Ironically, Indian scooter manufacturers keep the Chinese at bay using strict emission norms. With WTO rules in place, domestic emission norms are vital in shaping the highly competitive market. Environment is both an opportunity and a threat, find the automakers
Environment to the defence
THE World Trade Organisation (WTO) regime threatens to shake the Asian market. Today, the market is divided between countries that produce and those that import. But WTO will act as a leveller in the market. Since it disallows trade barriers and ordains uniform laws for domestic manufacturers and the importers, the only way countries can check emissions is with stringent standards. But for countries without emissions standards the future looks bleak: Bangladesh, for example, cannot prevent the influx of inferior products because it does not have any regulations. "Bangladesh is
reeling under pollution but does not have emissions standards to guard against polluting imports," says M Iqbal Kabir, advocate at the supreme court of Bangladesh and member of the Bangladesh Environmental Lawyers Association, which is fighting an air pollution case in the court.
Some manufacturers are, however, becoming conscious that environmental regulations can influence access to market. This is evident in the case of Taiwan: its stringent norms protect it from inferior imports. But Taiwanese producers realise this protection is only a short-term one. Shu says, "Taiwan is advancing its research in the small and medium sized scooter." They are now investing in research and development (R&D) to improve technology and raise emission standards. The regional R&D organisations are looking at a variety of advanced technologies. Extending the product lines to higher value added products, such as 250 cc engines, electric fuel injection for two-wheelers and are some of the focal points of the research in Taiwan.
Many companies in India perceive a threat from the cheap Chinese imports. Home to more than 200 two-wheeler manufacturers, China produces nearly 12 million two-wheelers every year - almost 54 per cent of the total production in Asia. Enviable economies of scale and state subsidy allow them to under price the product. This can affect Indian industry, which largely caters to the domestic market. Chinese producers will enter either through joint ventures with Indian companies to get the brand advantage or sell components. Companies including Bajaj and Kinetic are already shopping in China for components. And Monto Motors, makers of the Avanti Moped, is reported to have imported couple of hundred Chinese bikes for sales to begin in January.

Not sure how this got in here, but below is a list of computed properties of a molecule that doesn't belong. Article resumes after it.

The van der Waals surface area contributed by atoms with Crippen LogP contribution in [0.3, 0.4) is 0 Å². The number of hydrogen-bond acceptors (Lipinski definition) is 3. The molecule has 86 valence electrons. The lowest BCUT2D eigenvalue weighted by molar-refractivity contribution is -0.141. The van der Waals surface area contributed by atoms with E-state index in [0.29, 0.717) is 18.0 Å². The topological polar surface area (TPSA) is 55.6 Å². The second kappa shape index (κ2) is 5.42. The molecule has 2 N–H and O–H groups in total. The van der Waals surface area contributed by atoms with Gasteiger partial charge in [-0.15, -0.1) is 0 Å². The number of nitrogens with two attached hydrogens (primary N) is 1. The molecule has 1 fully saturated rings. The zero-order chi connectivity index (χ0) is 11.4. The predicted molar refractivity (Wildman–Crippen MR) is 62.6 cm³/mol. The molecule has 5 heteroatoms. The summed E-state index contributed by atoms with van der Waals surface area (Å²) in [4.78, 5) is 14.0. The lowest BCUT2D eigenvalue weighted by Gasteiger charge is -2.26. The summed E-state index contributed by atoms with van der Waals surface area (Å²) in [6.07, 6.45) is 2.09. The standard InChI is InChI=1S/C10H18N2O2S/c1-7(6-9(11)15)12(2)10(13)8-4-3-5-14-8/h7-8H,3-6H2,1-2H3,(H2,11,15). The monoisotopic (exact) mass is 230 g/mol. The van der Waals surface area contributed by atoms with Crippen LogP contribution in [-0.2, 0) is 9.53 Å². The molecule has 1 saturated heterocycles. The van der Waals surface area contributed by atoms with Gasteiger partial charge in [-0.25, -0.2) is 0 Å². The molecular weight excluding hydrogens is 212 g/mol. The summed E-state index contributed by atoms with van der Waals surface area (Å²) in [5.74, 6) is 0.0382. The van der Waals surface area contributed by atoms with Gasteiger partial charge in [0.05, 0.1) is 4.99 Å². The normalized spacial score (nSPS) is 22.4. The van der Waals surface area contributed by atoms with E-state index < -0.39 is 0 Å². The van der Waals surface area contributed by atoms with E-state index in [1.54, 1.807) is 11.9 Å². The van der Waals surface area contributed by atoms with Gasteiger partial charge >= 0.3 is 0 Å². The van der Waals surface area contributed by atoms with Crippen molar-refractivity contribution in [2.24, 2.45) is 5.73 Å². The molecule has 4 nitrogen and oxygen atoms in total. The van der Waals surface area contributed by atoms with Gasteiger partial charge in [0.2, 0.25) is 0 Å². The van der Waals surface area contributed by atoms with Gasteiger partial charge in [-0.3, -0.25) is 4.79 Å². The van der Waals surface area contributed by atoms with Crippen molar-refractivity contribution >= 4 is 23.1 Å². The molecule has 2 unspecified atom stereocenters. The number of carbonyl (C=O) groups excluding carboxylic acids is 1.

In India, the only thing that has kept the Chinese 'attack' at abeyance till now is the strict emission standards. The standards might not be good enough to solve the crisis of pollution but they have certainly aided the cause of domestic manufacturers. But this may not be the case in the future. The 100 cc motorbike segment, today dominated by Hero Honda, is expected to be the most vulnerable. Atul Sobti, vice president, Hero Honda, guesstimates that if Chinese succeed in meeting Indian emissions standards and fuel economy requirements and still sells at 30 per cent cheaper rate they could secure nearly 10 per cent of the market share. Under WTO, the Chinese government would have to dismantle the subsidy structure also which may somewhat erode the price advantage but not so much given their economy of scale. Invoking anti-dumping laws could be possible but not easy, feels Sobti. Indian competitors are still putting up a brave front saying that track record is more critical than selling cheap.
Despite being the world leader in emissions standards for two and three wheelers, the industry only grudgingly admits that stringent emissions regulations can help to protect market share of the Indian companies. The Chinese still do not meet the Indian standards - precondition for entry into Indian market. According to market information the current batch of two-wheelers that have arrived in India could pass muster only after fitting catalytic converters.
Rahul Bajaj, chairperson and managing director of Bajaj Auto Ltd, says, "The industry strategy can only be to improve its competitiveness at the product cost, quality and customer service level. The tight emission standards were not set up to deal with import competition. If at all they provide a temporary barrier it is an unintended fallout."
Sobti admits: "For the moment keeping ahead in emission standards can work so far as holding the Chinese at bay is concerned. The Chinese cannot provide products with good track record and consistent quality. But we must not lose sight of the cost effectiveness of incremental environmental benefits."
Quite surely, the incremental benefits cannot be the end all. Public pressure has pushed the automakers and the government to move a step ahead in solving this truly Asian crisis. Srinivasan gives India's example: "The environmental imperative in Delhi has set the agenda for the entire country." And one agrees with Rahul Bajaj when he says that the industry has done much, yet there is a long road ahead. The Asian auto industry has won only small battles. The real war can be fought only if Asia arms itself with information and research on the pollutants that two and three-wheelers emit and wage an informed battle. It is the Asian scientific community and its policymakers, which will have to find solutions that fit the bill. Asian countries can learn from each other's experiences. Bangladesh, for instance, can take a leaf out of the Indian CNG auto casebook and India from Taiwan's progressive strategies. The only way to reach the destination and reach it in time is to leapfrog ahead - think Asian and think ingenous.
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